Closing the Miami-Dade waste-to-energy facility would harm environment | Opinion

·3 min read
Pedro Portal/ pportal@miamiherald.com

Any suggestion that waste-to-energy be removed from Miami-Dade County’s toolbox, as proposed by the Aug. 10 op-ed “A new incinerator to burn waste in Miami-Dade is a toxic proposal” is simply irresponsible.

Waste-to-energy (WTE) is critical infrastructure for Miami-Dade, as well as for the rest of Florida’s most populous communities. By combusting garbage at temperatures ranging between 1,500 degrees and 1,800 degrees, WTE guarantees safe and environmentally sound disposal of municipal solid waste.

There are many other benefits. WTE reduces the volume of garbage by 90% and creates an inert ash that can be reused in materials for construction and asphalt for roads. The generation of renewable electricity is another by-product.

The Miami-Dade Resource Recovery Facility produces up to 77 megawatts, enough to power 35,000 homes. The facility further recovers 20,000 tons of metal annually, enough to build 13,000 cars.

Without the use of modern WTE facilities, Miami-Dade County would have to transport most of its garbage out of the area for disposal. In fact, county officials have warned that without the Doral WTE facility, it would take an additional 100,000 round-trip truck trips to haul the community’s 2 million annual tons of garbage to the closest regional landfill — 275 miles round trip.

Miami-Dade County’s only other alternative for disposing of household waste is the 300-acre South Dade landfill, located south of Cutler Bay. This landfill is supposed to reach capacity in 2029 — seven years from now. With few options and a dense metropolitan area, where in Miami-Dade County would another landfill go?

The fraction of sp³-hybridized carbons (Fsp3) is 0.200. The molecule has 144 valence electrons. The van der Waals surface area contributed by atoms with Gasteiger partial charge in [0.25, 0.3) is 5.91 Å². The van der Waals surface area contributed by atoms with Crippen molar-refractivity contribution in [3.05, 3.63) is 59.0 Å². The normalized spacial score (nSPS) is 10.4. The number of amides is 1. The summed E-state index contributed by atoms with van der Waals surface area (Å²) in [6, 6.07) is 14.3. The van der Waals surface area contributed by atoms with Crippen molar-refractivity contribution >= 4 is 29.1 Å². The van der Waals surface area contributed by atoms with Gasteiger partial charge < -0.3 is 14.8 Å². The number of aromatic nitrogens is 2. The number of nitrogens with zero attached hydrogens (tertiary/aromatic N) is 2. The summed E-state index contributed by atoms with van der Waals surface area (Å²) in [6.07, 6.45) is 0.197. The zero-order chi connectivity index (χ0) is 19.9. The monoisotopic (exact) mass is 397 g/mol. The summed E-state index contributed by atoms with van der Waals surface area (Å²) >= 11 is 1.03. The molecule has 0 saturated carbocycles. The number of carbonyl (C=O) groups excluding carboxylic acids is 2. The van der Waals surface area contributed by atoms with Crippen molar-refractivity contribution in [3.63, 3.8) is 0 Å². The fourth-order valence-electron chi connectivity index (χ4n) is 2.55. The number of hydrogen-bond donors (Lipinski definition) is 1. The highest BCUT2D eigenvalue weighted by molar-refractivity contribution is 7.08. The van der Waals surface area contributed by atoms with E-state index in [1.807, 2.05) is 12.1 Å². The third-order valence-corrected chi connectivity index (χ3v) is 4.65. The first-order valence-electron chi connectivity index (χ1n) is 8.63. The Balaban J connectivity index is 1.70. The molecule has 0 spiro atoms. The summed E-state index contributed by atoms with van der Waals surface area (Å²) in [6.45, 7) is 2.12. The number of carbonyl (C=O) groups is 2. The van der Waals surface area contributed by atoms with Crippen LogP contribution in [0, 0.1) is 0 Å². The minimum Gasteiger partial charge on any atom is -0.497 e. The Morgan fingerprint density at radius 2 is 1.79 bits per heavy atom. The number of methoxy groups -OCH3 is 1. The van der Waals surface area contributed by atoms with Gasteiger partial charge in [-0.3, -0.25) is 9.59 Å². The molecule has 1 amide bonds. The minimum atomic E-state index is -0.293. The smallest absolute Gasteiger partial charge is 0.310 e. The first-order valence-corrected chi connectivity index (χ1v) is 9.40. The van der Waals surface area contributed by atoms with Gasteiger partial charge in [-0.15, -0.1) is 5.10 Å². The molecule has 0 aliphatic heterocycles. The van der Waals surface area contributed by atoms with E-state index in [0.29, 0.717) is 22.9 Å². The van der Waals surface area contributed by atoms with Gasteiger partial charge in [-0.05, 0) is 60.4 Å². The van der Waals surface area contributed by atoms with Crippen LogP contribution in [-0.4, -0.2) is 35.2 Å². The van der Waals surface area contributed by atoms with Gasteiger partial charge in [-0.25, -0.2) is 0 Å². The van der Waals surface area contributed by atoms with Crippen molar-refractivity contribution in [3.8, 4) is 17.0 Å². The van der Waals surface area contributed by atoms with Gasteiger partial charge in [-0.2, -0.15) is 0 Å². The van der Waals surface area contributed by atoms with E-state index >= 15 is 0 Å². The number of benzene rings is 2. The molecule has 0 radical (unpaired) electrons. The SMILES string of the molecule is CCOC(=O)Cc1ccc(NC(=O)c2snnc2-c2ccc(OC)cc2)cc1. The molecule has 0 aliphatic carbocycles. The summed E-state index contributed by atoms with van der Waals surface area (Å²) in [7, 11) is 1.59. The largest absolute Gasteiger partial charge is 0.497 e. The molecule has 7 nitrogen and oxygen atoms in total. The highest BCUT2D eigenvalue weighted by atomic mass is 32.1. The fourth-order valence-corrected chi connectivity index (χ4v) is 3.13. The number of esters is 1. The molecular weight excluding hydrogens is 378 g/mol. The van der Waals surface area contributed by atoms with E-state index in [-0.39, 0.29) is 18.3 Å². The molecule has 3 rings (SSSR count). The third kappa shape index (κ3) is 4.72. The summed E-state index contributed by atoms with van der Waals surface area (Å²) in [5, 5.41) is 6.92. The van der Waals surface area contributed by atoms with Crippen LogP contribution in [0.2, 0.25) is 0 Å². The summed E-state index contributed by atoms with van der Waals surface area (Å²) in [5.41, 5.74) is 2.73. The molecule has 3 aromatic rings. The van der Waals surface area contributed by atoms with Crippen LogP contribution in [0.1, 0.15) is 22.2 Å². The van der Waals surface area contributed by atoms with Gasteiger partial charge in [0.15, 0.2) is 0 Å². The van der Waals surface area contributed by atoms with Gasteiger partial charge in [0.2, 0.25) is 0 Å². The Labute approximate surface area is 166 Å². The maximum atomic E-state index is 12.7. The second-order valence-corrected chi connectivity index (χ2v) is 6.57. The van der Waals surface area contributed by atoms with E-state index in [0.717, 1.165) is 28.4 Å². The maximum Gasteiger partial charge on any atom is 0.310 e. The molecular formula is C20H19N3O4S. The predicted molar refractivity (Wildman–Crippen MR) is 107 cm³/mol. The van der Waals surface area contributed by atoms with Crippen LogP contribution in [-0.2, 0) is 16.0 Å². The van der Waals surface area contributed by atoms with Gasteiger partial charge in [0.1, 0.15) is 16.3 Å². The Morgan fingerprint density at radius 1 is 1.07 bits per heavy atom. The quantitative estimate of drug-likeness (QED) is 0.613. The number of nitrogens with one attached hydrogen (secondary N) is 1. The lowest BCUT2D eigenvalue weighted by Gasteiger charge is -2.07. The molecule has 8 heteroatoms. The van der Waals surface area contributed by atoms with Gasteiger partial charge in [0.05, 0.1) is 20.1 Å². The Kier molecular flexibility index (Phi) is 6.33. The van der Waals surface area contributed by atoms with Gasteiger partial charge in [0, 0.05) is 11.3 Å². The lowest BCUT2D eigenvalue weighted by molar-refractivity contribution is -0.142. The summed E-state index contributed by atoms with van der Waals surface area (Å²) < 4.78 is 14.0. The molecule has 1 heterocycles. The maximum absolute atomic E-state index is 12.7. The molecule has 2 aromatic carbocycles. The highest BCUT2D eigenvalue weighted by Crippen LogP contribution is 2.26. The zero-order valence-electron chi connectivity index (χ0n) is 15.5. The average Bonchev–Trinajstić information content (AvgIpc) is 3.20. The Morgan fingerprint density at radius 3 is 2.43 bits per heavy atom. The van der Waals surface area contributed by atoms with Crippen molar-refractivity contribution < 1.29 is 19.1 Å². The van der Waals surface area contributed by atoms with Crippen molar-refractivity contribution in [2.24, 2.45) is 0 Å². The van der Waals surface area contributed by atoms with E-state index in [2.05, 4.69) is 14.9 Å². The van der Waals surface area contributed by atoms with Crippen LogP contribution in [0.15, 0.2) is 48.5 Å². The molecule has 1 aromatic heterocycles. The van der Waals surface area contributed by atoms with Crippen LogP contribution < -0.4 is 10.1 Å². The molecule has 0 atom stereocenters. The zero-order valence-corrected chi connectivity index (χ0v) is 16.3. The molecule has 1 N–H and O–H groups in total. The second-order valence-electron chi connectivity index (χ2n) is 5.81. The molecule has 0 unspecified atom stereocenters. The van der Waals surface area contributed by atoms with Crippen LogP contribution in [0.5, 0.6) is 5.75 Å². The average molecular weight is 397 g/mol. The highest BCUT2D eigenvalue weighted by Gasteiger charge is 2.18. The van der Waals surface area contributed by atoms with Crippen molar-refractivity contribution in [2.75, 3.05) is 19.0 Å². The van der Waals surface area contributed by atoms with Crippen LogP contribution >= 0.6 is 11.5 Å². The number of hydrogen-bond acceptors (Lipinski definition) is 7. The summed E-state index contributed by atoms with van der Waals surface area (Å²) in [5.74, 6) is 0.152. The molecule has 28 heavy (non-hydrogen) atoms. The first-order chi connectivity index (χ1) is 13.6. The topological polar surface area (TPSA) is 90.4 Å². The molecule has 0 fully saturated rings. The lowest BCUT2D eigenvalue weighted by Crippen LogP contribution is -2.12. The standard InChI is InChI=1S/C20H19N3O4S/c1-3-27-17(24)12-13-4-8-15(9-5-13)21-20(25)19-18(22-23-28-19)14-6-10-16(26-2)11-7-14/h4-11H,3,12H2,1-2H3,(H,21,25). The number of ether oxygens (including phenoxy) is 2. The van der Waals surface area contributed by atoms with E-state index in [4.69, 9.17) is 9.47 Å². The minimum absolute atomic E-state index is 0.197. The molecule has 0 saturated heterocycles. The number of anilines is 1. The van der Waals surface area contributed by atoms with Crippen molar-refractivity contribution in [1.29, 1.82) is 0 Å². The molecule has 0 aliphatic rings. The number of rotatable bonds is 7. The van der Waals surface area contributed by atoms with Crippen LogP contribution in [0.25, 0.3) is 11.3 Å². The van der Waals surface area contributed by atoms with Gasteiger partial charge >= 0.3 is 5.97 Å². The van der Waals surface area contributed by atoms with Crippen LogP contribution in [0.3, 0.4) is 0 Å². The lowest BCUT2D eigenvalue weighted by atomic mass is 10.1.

This isn’t just about the garbage that the WTE facility in Doral manages. Miami-Dade County’s Department of Solid Waste is responsible for all of the garbage produced not only by the County’s 2.7 million residents, but also by the 20 million-plus tourists who visit the region each year. Make no mistake, this is a tall order. And it is one fact that cannot be ignored.

Finally, regarding the impact on climate change, WTE facilities are the most sustainable option for the trash we create compared with landfills. The Environmental Protection Agency and the European Union both agree. Why? WTE facilities combust garbage, which diverts it from sitting in a landfill, preventing the generation of methane, a powerful greenhouse gas 80 times more potent than carbon dioxide. Robust, peer-reviewed research shows that for every ton of waste processed in a WTE facility, you avoid the equivalent generation of a ton of carbon dioxide. With Florida’s 10 WTE facilities, we are able to prevent 6.5 million tons of carbon emissions every year.

That’s why Europe has embraced this technology and now has more than 400 WTE facilities, with more on the way. By comparison, the United States has 75 WTE facilities. Florida has the most facilities of any state.

As Miami-Dade policymakers wrestle with how to manage the future of solid waste disposal, WTE is a proven, environmentally advantageous solution to the waste we all generate. It is a solid-waste disposal option that belongs in the toolbox. A Miami-Dade WTE facility is the right choice for residents and the region’s future.

Joe Kilsheimer is the executive director of the Florida Waste-to-Energy Coalition.